We don't know who Woody Williams was, or exactly when he built this mandolin, but judging from the age of the gears, we are guessing he made it in the late 1940s. There is a stamp inside that simply reads "Woody Williams Elmira, New York," so at least we have a location for its construction. Even a quick glance suggests that in many ways Woody's ambition exceeded his ability. The mandolin's shape is ungainly, the sunburst is extremely crude and the general level of craftsmanship is raw.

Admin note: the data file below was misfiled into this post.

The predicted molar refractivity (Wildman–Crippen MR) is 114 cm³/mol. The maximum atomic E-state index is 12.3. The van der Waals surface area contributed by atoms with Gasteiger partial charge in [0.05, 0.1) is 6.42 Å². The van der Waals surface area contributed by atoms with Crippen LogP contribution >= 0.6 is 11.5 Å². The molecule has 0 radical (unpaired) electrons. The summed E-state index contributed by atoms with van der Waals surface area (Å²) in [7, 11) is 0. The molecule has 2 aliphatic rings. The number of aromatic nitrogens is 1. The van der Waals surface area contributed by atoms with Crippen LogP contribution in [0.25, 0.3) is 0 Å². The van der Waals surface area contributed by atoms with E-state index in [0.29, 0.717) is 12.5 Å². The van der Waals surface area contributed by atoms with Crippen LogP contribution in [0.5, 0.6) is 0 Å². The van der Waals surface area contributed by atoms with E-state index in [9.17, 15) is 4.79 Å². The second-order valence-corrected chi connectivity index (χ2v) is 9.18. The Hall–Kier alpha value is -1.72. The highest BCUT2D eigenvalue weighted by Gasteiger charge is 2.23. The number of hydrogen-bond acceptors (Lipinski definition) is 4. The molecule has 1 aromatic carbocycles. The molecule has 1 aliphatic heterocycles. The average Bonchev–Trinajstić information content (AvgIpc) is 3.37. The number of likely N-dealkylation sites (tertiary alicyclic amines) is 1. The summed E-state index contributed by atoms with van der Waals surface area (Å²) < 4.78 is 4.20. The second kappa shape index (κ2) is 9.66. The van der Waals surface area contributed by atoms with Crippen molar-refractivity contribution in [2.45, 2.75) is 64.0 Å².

But unlike many of these homebrew efforts, the neck is actually well shaped and plays quite well. The tone is bright and crisp and not displeasing. We're not sure where Woody got his inspiration, but the boxy shape does suggest the mandolins made by the Shutt Company, a group of luthiers who worked in Topeka, Kansas around 1915. This mandolin is not a great instrument by any stretch of the imagination, but it is a wonderful example of playable folk art.